Savings accounts and money market funds are a bit similar because both are deposit accounts that pay interest.
A savings account is a good place for people to put their cash for a short period of time for very short-term needs, but provide a moderate rate of interest.
Banks use funds from savings accounts to lend to other consumers through car loans, lines of credit, and credit cards.
Money market funds on the other hand, pay a slightly higher interest rate than traditional savings accounts because banks invest in short-term, highly liquid low-risk assets. This usually makes them more attractive for depositors.
Many money market funds come with a minimum balance requirement. Customers who do not meet the required balance may lose out on high interest.
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Benefits of a Money Market Fund
MMFs are a great investment vehicle since they are low risk, meaning that you have a greater likelihood of getting your investment back once the investment term ends.
Most MMFs usually require very little initial investment but normally vary from one MMF to another.
For most MMFs, they are easily accessible, meaning that you can easily invest or withdraw.
MMFs are cost-effective and therefore, they are a simple and effective way of investing small amounts of money
Your funds are usually managed by a professional fund manager meaning you let your investment work for you without any extra charges.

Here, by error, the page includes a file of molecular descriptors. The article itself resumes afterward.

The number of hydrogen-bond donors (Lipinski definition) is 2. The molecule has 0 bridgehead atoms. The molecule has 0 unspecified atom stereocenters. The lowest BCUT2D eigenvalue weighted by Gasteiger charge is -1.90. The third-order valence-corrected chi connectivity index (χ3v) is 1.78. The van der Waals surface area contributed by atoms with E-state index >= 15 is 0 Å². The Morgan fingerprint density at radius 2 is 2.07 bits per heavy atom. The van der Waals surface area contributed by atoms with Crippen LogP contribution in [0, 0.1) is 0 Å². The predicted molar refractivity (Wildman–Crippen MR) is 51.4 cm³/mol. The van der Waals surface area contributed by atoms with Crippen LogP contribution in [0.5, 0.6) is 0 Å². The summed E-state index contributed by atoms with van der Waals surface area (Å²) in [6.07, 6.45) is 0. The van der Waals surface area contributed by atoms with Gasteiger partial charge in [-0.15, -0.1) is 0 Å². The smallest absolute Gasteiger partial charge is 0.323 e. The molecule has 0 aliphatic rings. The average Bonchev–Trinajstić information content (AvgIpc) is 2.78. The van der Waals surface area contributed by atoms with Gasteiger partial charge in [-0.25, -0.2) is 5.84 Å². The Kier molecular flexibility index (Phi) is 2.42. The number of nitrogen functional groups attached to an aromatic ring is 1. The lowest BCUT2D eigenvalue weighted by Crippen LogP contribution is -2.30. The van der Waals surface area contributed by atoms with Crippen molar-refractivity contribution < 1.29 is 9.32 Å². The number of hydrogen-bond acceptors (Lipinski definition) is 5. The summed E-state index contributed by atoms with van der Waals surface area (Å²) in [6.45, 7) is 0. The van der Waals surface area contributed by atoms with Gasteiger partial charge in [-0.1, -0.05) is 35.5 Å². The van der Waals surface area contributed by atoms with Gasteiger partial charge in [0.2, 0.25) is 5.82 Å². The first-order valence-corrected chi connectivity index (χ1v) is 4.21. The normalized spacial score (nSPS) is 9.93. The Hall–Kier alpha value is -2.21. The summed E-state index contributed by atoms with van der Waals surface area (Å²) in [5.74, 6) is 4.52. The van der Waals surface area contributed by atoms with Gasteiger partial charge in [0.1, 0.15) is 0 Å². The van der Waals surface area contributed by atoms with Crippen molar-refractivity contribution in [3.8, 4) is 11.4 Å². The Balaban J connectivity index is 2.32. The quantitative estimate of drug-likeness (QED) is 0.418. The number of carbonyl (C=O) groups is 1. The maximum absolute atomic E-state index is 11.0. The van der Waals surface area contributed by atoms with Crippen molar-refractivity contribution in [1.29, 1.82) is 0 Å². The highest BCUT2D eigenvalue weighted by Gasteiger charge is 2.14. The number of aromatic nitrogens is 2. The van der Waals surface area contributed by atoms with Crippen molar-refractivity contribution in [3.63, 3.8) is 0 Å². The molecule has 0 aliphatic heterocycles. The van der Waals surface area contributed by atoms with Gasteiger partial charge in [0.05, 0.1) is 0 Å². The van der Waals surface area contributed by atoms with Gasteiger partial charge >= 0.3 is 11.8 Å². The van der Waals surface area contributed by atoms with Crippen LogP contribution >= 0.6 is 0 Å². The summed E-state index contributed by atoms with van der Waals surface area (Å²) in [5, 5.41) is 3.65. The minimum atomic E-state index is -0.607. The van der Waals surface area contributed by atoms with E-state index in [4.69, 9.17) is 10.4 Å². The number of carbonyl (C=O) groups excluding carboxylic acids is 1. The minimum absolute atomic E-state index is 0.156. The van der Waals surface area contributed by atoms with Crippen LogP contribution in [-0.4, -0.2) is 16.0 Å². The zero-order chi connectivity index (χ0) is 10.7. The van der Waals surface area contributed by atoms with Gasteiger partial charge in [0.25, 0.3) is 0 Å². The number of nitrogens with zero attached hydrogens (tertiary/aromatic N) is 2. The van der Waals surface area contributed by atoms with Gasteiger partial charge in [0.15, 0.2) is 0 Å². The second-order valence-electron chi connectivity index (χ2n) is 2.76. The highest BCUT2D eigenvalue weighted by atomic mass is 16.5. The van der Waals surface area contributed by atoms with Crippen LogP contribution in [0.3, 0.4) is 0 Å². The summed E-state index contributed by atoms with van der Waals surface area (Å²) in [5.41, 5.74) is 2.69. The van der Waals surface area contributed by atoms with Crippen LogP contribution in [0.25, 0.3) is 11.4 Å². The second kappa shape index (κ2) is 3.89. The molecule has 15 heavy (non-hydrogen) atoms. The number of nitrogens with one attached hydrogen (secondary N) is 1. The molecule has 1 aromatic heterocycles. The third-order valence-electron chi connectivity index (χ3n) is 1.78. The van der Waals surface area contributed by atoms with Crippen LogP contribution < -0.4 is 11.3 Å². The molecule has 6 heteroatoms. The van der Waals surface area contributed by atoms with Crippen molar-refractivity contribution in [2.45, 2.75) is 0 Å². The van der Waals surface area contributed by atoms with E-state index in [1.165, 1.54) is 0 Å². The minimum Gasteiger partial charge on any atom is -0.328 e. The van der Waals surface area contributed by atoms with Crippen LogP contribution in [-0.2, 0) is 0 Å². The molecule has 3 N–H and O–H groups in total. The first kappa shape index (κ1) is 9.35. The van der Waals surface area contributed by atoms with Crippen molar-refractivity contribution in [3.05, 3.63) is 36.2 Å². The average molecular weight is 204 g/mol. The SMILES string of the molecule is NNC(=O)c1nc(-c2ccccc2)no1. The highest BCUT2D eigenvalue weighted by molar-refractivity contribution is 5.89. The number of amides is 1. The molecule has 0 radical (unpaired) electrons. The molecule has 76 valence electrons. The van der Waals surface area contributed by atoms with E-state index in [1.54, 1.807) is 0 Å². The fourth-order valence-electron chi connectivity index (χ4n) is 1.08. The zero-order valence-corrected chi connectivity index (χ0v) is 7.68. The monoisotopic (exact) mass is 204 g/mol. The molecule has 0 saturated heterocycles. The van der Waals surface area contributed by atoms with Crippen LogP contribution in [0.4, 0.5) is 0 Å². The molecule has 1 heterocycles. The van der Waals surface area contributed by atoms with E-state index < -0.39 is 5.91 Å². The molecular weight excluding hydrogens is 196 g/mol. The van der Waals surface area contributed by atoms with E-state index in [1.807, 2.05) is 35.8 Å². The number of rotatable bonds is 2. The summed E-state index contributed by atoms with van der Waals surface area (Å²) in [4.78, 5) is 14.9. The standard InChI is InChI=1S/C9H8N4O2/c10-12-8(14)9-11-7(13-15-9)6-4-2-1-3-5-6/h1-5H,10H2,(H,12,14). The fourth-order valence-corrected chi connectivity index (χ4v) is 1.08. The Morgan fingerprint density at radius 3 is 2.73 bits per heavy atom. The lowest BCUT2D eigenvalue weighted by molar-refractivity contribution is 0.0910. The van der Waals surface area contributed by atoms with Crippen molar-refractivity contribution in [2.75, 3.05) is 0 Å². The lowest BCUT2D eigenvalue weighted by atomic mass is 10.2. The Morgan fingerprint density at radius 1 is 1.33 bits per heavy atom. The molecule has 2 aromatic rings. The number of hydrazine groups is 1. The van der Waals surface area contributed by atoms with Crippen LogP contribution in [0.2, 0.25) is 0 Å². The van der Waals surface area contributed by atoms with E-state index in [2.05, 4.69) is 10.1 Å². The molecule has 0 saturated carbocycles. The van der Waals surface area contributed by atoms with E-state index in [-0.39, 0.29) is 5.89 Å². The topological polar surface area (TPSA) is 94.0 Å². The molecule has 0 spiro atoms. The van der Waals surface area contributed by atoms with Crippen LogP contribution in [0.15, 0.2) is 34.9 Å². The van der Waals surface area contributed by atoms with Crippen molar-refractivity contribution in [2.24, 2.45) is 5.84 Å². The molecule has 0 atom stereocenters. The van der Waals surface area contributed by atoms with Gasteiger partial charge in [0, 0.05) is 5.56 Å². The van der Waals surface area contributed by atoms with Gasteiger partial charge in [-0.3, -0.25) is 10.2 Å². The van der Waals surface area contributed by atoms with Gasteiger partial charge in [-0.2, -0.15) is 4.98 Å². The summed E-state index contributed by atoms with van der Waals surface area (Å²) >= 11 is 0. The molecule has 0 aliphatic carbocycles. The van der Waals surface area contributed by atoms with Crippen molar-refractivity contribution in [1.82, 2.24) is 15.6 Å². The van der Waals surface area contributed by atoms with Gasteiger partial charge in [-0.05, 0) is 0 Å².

A money market fund is a safe and secure investment vehicle in which you can grow your wealth or put your money in the short term.
The beauty of money market funds is that they are not only low risk, but they also offer principal protection and the likelihood of enjoying higher interest rates as compared to savings accounts.
Anyone can invest in a money market fund – be it individuals, chamas, corporates, saccos, NGO’s, SME’s and any other entity that seeks to achieve a good return on their funds in a professionally managed environment.
How does it work?
The funds from many investors are pooled together and invested in low-risk money market instruments and sometimes, liquid alternative investments.
The fund manager is in charge of overseeing the operations of the fund for a fee that varies from manager to manager.
They decide where to invest their client’s money in order to get the best returns.